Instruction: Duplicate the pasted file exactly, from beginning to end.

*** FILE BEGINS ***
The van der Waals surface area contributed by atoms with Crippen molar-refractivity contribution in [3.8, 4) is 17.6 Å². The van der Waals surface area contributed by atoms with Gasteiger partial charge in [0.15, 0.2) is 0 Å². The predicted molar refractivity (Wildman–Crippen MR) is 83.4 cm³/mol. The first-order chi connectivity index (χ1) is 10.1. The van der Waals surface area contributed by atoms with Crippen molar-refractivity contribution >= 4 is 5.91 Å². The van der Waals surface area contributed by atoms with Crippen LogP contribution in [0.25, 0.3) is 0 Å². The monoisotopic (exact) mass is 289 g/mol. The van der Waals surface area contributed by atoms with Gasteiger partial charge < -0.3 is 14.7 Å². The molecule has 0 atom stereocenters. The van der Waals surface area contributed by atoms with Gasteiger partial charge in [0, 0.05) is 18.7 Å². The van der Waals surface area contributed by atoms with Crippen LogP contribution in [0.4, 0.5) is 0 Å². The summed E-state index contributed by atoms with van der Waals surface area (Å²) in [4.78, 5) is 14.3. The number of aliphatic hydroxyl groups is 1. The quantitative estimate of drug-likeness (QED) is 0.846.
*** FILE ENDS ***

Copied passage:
The van der Waals surface area contributed by atoms with Crippen molar-refractivity contribution in [3.8, 4) is 17.6 Å². The van der Waals surface area contributed by atoms with Gasteiger partial charge in [0.15, 0.2) is 0 Å². The predicted molar refractivity (Wildman–Crippen MR) is 83.4 cm³/mol. The first-order chi connectivity index (χ1) is 10.1. The van der Waals surface area contributed by atoms with Crippen molar-refractivity contribution >= 4 is 5.91 Å². The van der Waals surface area contributed by atoms with Crippen LogP contribution in [0.25, 0.3) is 0 Å². The monoisotopic (exact) mass is 289 g/mol. The van der Waals surface area contributed by atoms with Gasteiger partial charge < -0.3 is 14.7 Å². The molecule has 0 atom stereocenters. The van der Waals surface area contributed by atoms with Gasteiger partial charge in [0, 0.05) is 18.7 Å². The van der Waals surface area contributed by atoms with Crippen LogP contribution in [0.4, 0.5) is 0 Å². The summed E-state index contributed by atoms with van der Waals surface area (Å²) in [4.78, 5) is 14.3. The number of aliphatic hydroxyl groups is 1. The quantitative estimate of drug-likeness (QED) is 0.846.